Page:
In theory there are 8000 tripeptides and 160,000 tetrapeptides. With the dataset of about 1220 polypeptide chain structures of high resolution (≤ 2°A), an analysis of tripeptide study is feasible and a tetrapeptide study will be statistically insignificant. In our representative protein data set, for each tripeptide "R1 R2 R3" (Figure 1) we pick the corresponding Cαi, Cβi i = 1,2,3 positions, and then compute distances (αi,αj), (αi,βj) and (βi,βj) for i not equal to j. These 12 distances along with the covalent bond length (αi,βi) capture the entire solid structure of the tripeptide as embedded in the protein. This information is sufficient to fix a unique φ, ψ value along with the position of the Cβ. The same " R1 R2 R3" is picked up from different proteins and from different locations within the same protein. This data is statistically analyzed without any further physico-chemical bias about the residues. In this way, data about various possible conformations of a tripeptide is gathered and analyzed as explained in the discussion section.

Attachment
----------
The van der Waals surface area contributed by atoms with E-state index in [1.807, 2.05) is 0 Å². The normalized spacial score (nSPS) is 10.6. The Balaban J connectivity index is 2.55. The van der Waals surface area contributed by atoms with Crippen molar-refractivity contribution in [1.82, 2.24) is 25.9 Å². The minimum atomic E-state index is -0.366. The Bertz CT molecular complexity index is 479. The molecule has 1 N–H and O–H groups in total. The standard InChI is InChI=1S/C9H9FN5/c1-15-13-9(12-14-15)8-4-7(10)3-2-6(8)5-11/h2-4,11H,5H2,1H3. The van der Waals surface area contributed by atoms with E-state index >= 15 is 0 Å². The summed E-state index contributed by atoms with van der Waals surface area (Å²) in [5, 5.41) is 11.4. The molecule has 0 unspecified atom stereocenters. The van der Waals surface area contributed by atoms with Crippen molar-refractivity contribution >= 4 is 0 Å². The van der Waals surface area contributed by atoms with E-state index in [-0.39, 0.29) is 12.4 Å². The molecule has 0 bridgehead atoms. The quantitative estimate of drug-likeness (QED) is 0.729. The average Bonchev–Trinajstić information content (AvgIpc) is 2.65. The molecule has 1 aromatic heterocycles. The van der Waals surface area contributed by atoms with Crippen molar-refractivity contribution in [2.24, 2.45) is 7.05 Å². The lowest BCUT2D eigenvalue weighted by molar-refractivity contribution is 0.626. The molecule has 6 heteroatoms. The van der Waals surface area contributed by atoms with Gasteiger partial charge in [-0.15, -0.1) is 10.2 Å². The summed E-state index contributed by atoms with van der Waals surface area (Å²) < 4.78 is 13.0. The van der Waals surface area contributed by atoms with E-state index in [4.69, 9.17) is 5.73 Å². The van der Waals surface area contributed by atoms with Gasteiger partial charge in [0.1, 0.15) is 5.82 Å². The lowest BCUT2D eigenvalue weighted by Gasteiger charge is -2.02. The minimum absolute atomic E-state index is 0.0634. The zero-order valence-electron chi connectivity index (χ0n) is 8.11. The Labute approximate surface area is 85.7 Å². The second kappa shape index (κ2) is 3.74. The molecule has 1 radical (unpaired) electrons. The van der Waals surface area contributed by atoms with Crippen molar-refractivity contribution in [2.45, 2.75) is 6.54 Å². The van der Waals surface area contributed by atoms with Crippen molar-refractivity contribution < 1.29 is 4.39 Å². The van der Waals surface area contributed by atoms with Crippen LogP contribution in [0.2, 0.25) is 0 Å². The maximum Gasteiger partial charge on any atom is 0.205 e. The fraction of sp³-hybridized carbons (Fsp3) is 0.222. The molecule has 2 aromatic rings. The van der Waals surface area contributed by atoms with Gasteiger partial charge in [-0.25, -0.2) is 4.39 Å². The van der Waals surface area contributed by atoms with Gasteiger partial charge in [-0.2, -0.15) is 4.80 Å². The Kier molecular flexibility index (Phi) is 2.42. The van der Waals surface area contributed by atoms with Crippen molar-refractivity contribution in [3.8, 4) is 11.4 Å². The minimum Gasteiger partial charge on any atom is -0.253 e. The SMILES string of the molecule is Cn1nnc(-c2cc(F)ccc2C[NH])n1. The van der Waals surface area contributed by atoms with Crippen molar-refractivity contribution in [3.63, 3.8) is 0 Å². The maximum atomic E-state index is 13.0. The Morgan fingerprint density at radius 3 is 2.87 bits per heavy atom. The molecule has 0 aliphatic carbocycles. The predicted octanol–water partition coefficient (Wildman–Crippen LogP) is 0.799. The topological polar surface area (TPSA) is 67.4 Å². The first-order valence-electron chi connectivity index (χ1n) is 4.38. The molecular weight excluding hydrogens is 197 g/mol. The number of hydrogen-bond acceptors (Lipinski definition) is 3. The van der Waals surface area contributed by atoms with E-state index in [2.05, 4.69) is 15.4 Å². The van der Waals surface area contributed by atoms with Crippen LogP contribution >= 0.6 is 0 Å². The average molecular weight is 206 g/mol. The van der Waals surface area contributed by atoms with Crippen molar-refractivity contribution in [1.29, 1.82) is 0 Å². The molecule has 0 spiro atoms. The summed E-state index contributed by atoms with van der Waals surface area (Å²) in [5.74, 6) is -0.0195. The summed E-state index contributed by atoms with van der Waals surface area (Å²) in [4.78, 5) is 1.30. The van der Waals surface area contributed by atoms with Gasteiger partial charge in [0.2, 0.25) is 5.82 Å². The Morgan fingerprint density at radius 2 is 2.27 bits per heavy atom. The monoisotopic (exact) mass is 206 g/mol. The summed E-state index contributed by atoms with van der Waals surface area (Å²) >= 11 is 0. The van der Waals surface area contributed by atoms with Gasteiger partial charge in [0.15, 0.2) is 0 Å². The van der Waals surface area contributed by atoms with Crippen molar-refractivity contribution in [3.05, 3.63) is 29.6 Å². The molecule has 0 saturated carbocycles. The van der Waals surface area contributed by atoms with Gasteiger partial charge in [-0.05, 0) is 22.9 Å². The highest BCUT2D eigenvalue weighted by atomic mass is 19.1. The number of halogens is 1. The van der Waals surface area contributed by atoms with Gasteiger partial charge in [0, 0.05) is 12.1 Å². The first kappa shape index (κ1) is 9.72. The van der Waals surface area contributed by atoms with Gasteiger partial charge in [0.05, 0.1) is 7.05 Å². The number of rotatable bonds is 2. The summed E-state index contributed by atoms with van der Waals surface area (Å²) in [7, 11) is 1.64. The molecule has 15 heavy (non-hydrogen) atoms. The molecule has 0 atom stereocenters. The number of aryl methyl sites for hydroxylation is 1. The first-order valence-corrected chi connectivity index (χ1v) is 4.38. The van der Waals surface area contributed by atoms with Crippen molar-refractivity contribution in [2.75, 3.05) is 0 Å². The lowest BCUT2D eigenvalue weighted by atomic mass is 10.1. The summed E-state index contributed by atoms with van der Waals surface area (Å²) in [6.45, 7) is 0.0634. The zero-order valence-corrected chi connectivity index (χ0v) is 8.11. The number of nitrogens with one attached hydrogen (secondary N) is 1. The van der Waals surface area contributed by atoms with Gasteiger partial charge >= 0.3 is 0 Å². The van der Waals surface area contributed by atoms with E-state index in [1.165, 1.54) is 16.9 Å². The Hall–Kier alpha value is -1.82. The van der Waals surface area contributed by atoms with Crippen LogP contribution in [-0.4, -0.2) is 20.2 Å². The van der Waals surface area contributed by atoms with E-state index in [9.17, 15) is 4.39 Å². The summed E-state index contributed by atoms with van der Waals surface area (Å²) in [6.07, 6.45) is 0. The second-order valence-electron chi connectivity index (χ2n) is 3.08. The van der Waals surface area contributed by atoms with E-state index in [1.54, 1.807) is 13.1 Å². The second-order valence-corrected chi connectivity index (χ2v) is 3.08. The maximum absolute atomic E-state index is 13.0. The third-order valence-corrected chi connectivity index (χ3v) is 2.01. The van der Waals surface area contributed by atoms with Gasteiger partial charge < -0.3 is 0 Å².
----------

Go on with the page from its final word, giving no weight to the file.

Attempts to understand and capture structural features were first done as inter residue contact statistics [2, 3] involving long range interactions. Short range pairwise residue statistics is contained in the Protein Atlas . In the literature [5–12] there have been many attempts to predict new protein or peptide structures using small amino acid subsequences or fragments of length 3 to10. In the seminal paper , Unger et al. analyzed hexamers and identified about 100 structural building blocks, in which, each amino acid has a position dependent probability of occurrence. Others  classified the 20 amino acids into 4 classes (Glycine, Proline, hydrophobic and hydrophilic) and identified structural clusters. Baker et al [11, 12] used fragments with definite amino acid sequences, and their structural variations in different known proteins, as potential templates for predicting new protein structures. In all the cases they have only used the backbone structure (i.e. Cα co-ordinates only). In contrast, we have used the Cα and Cβ co-ordinates, which then captures a significant side chain configuration. Recently, de novo protein design [13–19, 22] is gaining importance and our data can also be used for this purpose.